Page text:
Dendrite Butte, Oregon: Rockounding Guide

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Rockhounding Dendrite Butte, Oregon

Dendrite Butte is another prominent Central Oregon rockhounding destination, situated 55 miles east of Prineville and near the Congleton Hollow Rockhounding Site.

Dendrite Butte is considered a Limb Cast Collection Area. The site is well-known for limb casts in blue, pink, and green hues. Opalized and petrified wood may also be found at the Dendrite Butte location.

Surface hunting for specimens at Dendrite Butte is becoming more and more difficult. That’s because the area has been a popular destination for rockhounds over the years.

With that said, there are still many more specimens to be found. You just have to be willing to do some digging.

Besides digging your own hole to start looking, I recommend following in the footsteps of folks who have already been in the area. Look for areas where they’ve already started digging. These older dig sites can be excellent clues in finding your own petrified wood.

Read More: Rockhounding In Oregon

About Dendrite Butte

The BLM has classified the 540-acre Dendrite Butte as a recreational rock and mineral gathering site, and it is mentioned on the Central Oregon Rockhounding Map, which is available for purchase.

When driving to the gathering location, material may be acquired on the northern side of the road or on the left. On the right, the road is a border of the South Fork Wilderness Study Area. On wilderness property, digging is not permitted.

When it rains, the road becomes rough, uneven, and muddy. Four-Wheel Drive is advised.

More Useful Information for Visiting Dendrite Butte

Open: Best time: May-October
Managed: BLM

What You Can Find: Limb casts, petrified wood, opalized wood

Activities: Rockhounding, camping, and wildlife observin

Accommodations: Camping is permitted on BLM land

Road access: 4WD vehicle is recommended, the road can become very muddy and inaccessible during wet weather.

Fees: None

Elevation: 4,450 ft (1,356 m)

Distance From Major Cities:

  • 55 miles southeast of Prineville
  • 80 miles east of Bend
  • 204 miles southeast of Salem.

How Limb Casts Are Made

When agate, chalcedony and other minerals are deposited in cavities made by tree branches coated in volcanic ash, it forms limb casts. After being blanketed by hot ash, the wood burns away. As a consequence, a chunk of agate in the shape of a tree limb is formed, thus the term limb Cast. The bark and wood textures are visible in some of these castings making them look like branches, or dendritic.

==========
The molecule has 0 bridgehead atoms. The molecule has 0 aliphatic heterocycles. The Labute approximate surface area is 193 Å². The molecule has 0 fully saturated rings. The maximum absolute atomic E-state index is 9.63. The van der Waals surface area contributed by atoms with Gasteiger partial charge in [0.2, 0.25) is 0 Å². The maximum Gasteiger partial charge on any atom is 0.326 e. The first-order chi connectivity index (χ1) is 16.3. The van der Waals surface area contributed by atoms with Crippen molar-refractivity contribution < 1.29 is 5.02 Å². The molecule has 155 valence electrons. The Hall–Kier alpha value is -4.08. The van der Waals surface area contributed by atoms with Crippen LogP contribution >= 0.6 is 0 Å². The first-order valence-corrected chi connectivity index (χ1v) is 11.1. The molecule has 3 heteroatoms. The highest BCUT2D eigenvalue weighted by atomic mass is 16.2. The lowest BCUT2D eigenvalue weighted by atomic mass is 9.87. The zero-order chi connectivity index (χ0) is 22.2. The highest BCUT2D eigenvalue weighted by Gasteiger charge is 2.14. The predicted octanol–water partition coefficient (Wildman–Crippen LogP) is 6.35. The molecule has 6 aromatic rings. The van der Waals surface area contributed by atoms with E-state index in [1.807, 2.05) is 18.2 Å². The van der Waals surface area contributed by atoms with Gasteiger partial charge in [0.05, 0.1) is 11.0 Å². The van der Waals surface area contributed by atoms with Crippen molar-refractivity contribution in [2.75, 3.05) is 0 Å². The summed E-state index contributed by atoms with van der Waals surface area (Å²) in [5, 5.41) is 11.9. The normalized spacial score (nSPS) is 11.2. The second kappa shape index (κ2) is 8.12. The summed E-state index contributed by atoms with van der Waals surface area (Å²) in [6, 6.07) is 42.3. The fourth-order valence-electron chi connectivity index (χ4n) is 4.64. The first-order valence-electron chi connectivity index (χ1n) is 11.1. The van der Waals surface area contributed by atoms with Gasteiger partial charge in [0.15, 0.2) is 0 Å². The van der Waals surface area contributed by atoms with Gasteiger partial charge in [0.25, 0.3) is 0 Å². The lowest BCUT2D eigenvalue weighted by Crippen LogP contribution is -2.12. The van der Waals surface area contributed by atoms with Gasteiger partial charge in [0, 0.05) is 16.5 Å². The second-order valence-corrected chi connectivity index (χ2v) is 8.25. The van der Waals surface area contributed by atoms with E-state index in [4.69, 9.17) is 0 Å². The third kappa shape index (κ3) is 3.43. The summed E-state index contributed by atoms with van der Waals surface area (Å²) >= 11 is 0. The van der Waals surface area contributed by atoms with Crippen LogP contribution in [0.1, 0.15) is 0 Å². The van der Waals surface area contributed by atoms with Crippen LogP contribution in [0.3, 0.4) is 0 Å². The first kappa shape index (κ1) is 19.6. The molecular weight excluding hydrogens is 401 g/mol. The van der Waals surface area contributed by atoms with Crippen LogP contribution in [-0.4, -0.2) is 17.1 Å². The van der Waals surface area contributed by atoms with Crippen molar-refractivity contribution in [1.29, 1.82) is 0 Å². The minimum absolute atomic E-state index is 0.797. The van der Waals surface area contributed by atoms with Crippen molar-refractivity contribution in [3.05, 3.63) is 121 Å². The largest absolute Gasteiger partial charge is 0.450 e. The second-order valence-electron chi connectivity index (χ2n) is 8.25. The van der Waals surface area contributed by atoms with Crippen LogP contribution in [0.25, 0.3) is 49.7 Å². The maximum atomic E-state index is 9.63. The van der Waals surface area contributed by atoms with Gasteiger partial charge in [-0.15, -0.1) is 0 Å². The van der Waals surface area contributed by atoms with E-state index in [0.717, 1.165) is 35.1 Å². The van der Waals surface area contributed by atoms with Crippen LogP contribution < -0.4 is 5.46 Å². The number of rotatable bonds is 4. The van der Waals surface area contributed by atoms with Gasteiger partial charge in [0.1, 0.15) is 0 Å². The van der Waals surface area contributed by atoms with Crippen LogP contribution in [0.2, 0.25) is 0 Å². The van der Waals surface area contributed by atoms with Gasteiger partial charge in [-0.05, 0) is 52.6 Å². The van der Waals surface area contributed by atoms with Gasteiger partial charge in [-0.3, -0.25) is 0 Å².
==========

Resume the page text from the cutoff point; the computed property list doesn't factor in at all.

Different Types of Petrified Wood

There is no strict classification of petrified wood. In the past there were some attempts to make a classification based on the type of plant. Unfortunately, not all the samples of petrified wood hold the features of the initial plant.

Petrified wood can be subdivided according to its color described above.

The mineral composition of petrified wood can make up the base for the second classification. Petrified wood can be composed of:

  • Quartz – the most abundant mineral at Earth’s surface composed of  SiO2 . 
  • Chalcedony – a cryptocrystalline variety of quartz. Cryptocrystalline means no crystal grains are possible to observe with the naked eye.
  • Agate – a variety of chalcedony, but unlike chalcedony, it displays layered texture.
  • Opal – a mineraloid. It has the same chemical composition as quartz, but a different crystal structure. Opal displays the opalescence effect that could be described as color flashes inside the stone.

Facts About Petrified Wood!

  1. The first and most crucial point to remember is that petrified wood cannot be used as firewood! Petrified wood, no matter how it seems, is no longer a tree. It is, in reality, a stone, despite its look!
  2. Giant pieces of petrified wood may be discovered (up to several meters). It’s really rather charming to read of landowners who pull out whole tree trunks, or even complete petrified trees! Petrified wood, like regular wood, may be utilized for furniture or interior construction in this situation. Of course, the tabletop will be much heavier and more costly.
  3. Petrified wood is very tough. The composition of silica explains its hardness. It is rated between 7 and 8 on the Mohs Hardness Scale due to quartz, which is the major ingredient of petrified wood, which is rated 7 on the same scale. On the Mohs hardness scale, talc is a 1 and diamond (the hardest natural substance) is a 10.
  4. Petrified wood is not as rare as sapphire or diamond. It is found all throughout the globe, however the grade of the material varies from region to location.

Where Is Dendrite Butte?

Dendrite Butte is located near Congleton Hollow. See map below.

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